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A Quick Guide To Home Water Distillers

Clean, safe water to drink is a top concern whether you live in the middle of the city or in a farming community.  So how do you ensure that your water is pure and free from contaminants?  While municipal water supplies are billed as safe, they often contain traces of pesticides, prescription drugs, and chemical run-off.  Even well water on farms can be contaminated by fertilizers or an overabundance of minerals.  To get reliably clean and trustworthy water, you need to make it yourself.

Making clean water at home has been done for centuries through the use of water distillers.  These distillers can be electric or solar, but they all serve one goal – to provide you and your family with water you can trust.  Read on to learn more about how home water distillers work, where you can get them, and the possibilities that exist for building your own.

How Water Distillers Work

Water distillers are based on very simple science.  If you heat water until it evaporates, chemicals, minerals, and other pollutants are left behind while pure H2O rises.  This H2O vapor can then be collected and cooled, resulting in water that has been distilled down to its purest form.  Those who want really clean water can repeat the process multiple times, leading to double- or triple-distilled drinking water.

Most home water distillers use a heating element to evaporate water in fixed quantities.  Water is poured or piped into the distiller, where the water is boiled into steam.  The steam is captured and steered toward a cooling chamber, where it condenses back into drinking water and is chilled.  Since some modern pesticides and volatile organic compounds (VOCs) can also evaporate, pre- and post-filters are often added to strip these contaminants out of the water.

Once purchased or built, maintaining home distillers is generally quite simple.  Periodically, you need to clean the mechanism to remove sediment and dissolve hard-water scales that can accumulate.  If filters are being used, these should be changed on schedule.  Still, even with maintenance, filter, and energy costs, the overall price of home distillation is only around 25 cents per gallon.  Typical units produce around 100 gallons of treated water a day.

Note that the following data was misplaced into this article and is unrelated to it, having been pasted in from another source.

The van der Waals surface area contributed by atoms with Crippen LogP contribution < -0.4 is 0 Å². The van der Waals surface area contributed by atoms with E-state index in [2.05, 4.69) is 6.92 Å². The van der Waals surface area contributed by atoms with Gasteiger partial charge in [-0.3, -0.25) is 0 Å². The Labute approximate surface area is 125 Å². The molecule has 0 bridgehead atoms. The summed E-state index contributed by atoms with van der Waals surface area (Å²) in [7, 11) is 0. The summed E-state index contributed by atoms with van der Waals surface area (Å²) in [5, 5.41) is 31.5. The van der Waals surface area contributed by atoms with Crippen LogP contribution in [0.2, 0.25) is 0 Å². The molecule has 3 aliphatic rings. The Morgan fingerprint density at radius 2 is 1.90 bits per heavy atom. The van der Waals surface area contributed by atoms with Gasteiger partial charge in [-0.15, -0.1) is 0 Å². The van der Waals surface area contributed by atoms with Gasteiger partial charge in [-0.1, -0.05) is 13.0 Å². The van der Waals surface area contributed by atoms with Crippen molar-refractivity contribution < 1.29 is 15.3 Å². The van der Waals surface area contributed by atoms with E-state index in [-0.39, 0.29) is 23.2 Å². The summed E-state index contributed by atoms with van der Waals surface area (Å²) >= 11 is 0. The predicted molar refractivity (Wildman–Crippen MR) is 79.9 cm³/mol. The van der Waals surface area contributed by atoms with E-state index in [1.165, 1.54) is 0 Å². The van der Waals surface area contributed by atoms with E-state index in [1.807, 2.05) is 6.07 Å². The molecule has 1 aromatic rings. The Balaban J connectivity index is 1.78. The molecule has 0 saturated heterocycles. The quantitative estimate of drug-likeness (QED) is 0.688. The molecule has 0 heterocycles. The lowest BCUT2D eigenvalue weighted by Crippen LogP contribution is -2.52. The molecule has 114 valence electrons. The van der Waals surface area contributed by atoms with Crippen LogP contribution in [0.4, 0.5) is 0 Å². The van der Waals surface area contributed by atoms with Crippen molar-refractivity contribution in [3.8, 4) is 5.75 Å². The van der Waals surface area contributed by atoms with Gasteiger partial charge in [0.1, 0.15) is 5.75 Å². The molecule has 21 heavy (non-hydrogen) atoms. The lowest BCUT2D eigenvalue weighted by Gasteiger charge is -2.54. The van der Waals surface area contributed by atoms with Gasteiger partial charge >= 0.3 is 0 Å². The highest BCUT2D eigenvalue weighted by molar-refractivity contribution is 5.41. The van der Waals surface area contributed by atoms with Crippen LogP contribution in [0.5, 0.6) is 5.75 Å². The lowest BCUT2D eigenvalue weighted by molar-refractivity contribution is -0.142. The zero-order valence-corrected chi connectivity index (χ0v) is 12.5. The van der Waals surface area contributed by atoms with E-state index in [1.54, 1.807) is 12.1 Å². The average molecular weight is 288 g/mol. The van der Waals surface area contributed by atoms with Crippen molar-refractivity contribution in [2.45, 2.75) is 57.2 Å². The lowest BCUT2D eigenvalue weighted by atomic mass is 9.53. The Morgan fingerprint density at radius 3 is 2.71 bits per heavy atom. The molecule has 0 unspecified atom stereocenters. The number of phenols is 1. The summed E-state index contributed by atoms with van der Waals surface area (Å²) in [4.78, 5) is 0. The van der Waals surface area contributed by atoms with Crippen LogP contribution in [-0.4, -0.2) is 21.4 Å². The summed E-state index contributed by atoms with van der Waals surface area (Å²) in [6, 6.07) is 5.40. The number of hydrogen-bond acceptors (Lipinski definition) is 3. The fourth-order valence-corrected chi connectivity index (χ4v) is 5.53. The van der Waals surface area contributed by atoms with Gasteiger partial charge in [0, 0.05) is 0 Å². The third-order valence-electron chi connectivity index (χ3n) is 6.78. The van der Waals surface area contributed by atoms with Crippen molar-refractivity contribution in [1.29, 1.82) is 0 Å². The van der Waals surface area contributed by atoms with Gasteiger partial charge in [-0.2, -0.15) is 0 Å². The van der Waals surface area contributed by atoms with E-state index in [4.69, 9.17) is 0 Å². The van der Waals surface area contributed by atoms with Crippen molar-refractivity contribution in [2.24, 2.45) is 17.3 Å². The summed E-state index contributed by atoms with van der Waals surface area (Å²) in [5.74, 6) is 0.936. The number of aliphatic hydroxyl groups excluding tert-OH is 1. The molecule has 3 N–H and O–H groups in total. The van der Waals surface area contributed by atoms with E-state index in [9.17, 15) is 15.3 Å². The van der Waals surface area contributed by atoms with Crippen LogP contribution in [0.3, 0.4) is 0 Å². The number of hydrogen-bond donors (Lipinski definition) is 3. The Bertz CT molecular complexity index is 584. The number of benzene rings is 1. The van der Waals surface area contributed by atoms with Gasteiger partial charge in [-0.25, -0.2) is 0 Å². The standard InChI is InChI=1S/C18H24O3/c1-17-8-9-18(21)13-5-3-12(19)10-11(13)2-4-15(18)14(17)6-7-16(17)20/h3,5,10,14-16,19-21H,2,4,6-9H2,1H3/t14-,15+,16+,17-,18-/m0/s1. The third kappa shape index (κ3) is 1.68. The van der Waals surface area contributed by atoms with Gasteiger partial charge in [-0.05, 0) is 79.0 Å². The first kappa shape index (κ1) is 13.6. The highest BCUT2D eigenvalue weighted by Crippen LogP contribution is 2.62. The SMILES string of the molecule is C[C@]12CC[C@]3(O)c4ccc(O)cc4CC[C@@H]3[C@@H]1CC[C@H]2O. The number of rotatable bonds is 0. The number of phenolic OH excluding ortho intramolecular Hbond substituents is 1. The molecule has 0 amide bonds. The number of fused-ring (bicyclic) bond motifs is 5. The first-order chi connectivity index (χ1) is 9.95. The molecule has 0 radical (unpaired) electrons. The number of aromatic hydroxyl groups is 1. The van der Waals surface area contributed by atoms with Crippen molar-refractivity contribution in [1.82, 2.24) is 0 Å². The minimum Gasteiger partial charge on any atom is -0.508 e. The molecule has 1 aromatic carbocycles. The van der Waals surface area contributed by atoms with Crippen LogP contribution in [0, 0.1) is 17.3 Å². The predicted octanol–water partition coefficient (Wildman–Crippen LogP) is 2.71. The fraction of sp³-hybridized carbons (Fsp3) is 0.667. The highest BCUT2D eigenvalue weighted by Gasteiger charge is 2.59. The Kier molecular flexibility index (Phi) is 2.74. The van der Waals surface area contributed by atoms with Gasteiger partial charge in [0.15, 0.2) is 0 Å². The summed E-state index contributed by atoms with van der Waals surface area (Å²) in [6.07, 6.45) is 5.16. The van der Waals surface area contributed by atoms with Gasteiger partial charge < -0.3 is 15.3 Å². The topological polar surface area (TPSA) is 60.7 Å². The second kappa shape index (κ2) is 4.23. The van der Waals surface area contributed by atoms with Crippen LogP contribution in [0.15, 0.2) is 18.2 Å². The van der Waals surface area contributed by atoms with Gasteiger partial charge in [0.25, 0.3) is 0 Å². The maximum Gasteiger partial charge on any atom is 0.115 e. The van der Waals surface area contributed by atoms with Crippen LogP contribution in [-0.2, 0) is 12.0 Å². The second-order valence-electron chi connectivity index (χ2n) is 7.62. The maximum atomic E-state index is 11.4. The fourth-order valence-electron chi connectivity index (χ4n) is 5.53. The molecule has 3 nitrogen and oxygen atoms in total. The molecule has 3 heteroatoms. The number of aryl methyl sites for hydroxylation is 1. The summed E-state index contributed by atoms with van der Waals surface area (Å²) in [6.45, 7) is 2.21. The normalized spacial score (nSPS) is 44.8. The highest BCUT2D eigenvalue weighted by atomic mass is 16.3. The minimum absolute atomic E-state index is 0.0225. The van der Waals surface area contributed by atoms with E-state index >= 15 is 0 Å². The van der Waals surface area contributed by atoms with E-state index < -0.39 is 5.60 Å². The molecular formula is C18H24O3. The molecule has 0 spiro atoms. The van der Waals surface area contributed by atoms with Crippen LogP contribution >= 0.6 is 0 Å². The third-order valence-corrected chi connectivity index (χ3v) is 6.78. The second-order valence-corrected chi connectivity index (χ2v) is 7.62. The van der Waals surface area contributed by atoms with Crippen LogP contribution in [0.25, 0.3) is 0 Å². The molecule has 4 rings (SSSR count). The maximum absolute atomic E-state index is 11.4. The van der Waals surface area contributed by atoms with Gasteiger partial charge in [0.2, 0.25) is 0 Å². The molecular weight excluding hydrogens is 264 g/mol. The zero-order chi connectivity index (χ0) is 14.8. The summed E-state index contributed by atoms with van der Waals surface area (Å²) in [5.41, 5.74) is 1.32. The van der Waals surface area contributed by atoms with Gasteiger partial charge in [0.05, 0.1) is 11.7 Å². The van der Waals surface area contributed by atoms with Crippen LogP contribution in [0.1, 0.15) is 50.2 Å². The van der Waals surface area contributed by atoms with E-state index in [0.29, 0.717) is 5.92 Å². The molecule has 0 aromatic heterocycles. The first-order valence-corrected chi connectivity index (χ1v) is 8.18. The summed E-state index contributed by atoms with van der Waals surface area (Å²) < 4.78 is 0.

Where To Get Water Distillers

Home and commercial water distillers are not hard to find.  Some home-goods stores offer countertop distillers for home use, while office-supply megastores offer them for commercial installation.  Venture online, and you will find an almost unlimited selection of water distillers to choose from for your needs.

The key points to consider when buying water distillers is what you would like to use your distiller for on a regular basis.  If you simply want to distill drinking water, a relatively small countertop unit may meet your needs.  If you want to purify all the water that flows in your home or office, a commercial installation that can handle 1,000 or more gallons per day will be needed.  Home units cost between $300 and $1,000, while commercial-capacity water distillers start above $1,000 and move up from there.

Building Your Own Water Distiller

Since water distillers are based on simple science, it is possible to build your own water distiller.  The key components are a way to heat the water and a mechanism to trap or channel the water vapor into a cooling container.  This can be as simple as a metal sheet above a boiling pot to steer water to an adjacent pot, or a multi-stage distillation system for unquestionably pure water.

To be 100% off the grid, rainwater collection and solar distillation systems are another easily built option.  You need tubing to guide water flow from rain collection areas to evaporation chambers, glass to build the chambers, and a final storage area for clean water.  Sloped correctly, a small amount of tubing, glass, and storage buckets can provide around three gallons of clean water per day, for an initial cost of less than $150 for all materials.

Clean, safe drinking water is not out of reach for anyone willing to distill their own water.  Home water distillers are easy to build with materials commonly found in basic hardware stores, and they are even easier to buy and bring home.  Since the costs are low and the hassle minimal, why tolerate less that trustworthy water?  You can use traditional science to strip out modern contaminants and enjoy pure, delicious drinking water in every glass.

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